Astronomy Picture of the Day

Discover the cosmos! Each day a different image or photograph of our fascinating universe is featured, along with a brief explanation written by a professional astronomer.

2003 February 6
See Explanation. Go online for the highest resolution available.

X-Rays from M83
Credit: R.Soria & K.Wu (MSSL, UCL) CXC, NASA

Explanation: Bright and beautiful spiral galaxy M83 lies a mere twelve million light-years from Earth, toward the headstrong constellation Hydra. Sweeping spiral arms, prominent in visible light images, lend this galaxy its popular moniker -- the Southern Pinwheel. In fact, the spiral arms are still apparent in this Chandra Observatory false-color x-ray image of M83, traced by diffuse, hot, x-ray emitting gas. But more striking in the x-ray image is the galaxy's bright central region. The central emission likely represents even hotter gas created by a sudden burst of massive star formation. Point-like neutron star and black hole x-ray sources, final stages in the life cycles of massive stars, also show a concentration near the center of M83 and offer further evidence for a burst of star formation at this galaxy's core. Light from this burst of star formation would have first reached Earth some 20 million years ago.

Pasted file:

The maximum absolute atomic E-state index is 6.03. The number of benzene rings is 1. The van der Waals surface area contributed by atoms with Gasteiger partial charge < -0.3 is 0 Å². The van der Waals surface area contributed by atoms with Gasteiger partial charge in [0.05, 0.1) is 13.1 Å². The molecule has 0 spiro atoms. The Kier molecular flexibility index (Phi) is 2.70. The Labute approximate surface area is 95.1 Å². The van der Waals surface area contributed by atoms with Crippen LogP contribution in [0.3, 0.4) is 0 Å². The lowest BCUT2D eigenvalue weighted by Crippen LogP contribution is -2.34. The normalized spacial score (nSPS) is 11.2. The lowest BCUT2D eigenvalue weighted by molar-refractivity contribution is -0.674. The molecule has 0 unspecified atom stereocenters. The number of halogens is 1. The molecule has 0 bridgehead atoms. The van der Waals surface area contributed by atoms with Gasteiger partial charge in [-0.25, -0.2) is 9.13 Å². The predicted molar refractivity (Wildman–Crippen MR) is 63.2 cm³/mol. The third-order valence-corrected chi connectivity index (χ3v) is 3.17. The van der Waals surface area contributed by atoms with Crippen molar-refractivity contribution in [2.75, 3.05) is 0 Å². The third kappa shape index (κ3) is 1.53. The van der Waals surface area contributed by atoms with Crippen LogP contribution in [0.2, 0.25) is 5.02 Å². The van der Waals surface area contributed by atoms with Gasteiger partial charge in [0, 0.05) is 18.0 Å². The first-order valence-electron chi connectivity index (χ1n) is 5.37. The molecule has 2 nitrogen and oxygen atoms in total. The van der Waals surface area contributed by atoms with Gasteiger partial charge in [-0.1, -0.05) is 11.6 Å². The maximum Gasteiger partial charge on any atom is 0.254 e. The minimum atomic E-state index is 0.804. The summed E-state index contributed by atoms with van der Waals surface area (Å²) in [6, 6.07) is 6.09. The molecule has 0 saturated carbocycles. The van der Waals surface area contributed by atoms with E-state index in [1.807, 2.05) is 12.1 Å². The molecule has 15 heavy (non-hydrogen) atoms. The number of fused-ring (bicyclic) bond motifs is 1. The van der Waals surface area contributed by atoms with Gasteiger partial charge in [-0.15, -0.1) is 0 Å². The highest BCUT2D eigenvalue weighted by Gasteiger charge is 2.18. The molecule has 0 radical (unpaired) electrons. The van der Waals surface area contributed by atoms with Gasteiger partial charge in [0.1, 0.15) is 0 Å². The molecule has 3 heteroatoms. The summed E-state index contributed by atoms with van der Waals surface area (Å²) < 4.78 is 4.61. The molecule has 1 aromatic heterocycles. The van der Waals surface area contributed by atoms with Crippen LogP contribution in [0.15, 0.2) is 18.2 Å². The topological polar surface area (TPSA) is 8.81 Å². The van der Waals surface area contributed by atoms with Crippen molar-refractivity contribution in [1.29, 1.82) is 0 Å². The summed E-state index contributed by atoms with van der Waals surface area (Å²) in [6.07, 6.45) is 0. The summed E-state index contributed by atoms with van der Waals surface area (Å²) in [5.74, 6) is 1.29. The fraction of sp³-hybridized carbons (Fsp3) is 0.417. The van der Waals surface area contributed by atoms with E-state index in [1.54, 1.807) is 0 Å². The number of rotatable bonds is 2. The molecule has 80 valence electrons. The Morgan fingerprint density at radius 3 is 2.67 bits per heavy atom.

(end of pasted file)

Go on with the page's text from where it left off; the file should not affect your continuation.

View this page (with external links) online at
http://apod.gsfc.nasa.gov/apod/ap030206.html.


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Authors & editors: Robert Nemiroff (MTU) & Jerry Bonnell (USRA)
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